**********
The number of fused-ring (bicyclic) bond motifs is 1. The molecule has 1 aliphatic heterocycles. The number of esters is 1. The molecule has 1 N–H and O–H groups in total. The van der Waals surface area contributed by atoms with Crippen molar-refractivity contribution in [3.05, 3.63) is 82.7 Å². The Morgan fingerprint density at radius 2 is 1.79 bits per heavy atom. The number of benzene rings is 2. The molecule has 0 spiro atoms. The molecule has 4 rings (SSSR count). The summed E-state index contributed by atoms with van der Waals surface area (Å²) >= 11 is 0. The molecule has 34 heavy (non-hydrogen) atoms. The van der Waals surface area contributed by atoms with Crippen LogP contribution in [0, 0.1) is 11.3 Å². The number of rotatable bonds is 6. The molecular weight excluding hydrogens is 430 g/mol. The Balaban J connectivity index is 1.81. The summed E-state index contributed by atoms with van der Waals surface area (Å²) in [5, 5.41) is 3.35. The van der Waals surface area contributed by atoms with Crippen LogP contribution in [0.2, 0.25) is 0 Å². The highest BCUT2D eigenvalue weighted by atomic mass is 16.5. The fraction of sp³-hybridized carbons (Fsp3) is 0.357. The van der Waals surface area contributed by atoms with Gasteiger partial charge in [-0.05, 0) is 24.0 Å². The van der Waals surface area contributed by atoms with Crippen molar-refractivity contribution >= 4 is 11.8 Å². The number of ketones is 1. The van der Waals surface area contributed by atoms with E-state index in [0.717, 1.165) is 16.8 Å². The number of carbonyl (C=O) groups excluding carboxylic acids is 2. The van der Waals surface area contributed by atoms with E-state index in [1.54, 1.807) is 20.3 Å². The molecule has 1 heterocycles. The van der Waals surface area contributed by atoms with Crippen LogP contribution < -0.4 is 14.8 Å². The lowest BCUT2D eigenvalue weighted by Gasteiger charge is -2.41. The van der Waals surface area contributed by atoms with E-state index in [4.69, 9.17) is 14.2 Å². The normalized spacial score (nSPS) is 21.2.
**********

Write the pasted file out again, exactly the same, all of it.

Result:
The number of fused-ring (bicyclic) bond motifs is 1. The molecule has 1 aliphatic heterocycles. The number of esters is 1. The molecule has 1 N–H and O–H groups in total. The van der Waals surface area contributed by atoms with Crippen molar-refractivity contribution in [3.05, 3.63) is 82.7 Å². The Morgan fingerprint density at radius 2 is 1.79 bits per heavy atom. The number of benzene rings is 2. The molecule has 0 spiro atoms. The molecule has 4 rings (SSSR count). The summed E-state index contributed by atoms with van der Waals surface area (Å²) >= 11 is 0. The molecule has 34 heavy (non-hydrogen) atoms. The van der Waals surface area contributed by atoms with Crippen LogP contribution in [0, 0.1) is 11.3 Å². The number of rotatable bonds is 6. The molecular weight excluding hydrogens is 430 g/mol. The Balaban J connectivity index is 1.81. The summed E-state index contributed by atoms with van der Waals surface area (Å²) in [5, 5.41) is 3.35. The van der Waals surface area contributed by atoms with Crippen LogP contribution in [0.2, 0.25) is 0 Å². The highest BCUT2D eigenvalue weighted by atomic mass is 16.5. The fraction of sp³-hybridized carbons (Fsp3) is 0.357. The van der Waals surface area contributed by atoms with Gasteiger partial charge in [-0.05, 0) is 24.0 Å². The van der Waals surface area contributed by atoms with Crippen molar-refractivity contribution >= 4 is 11.8 Å². The number of ketones is 1. The van der Waals surface area contributed by atoms with E-state index in [0.717, 1.165) is 16.8 Å². The number of carbonyl (C=O) groups excluding carboxylic acids is 2. The van der Waals surface area contributed by atoms with E-state index in [1.54, 1.807) is 20.3 Å². The molecule has 1 heterocycles. The van der Waals surface area contributed by atoms with Crippen LogP contribution < -0.4 is 14.8 Å². The lowest BCUT2D eigenvalue weighted by Gasteiger charge is -2.41. The van der Waals surface area contributed by atoms with E-state index in [4.69, 9.17) is 14.2 Å². The normalized spacial score (nSPS) is 21.2.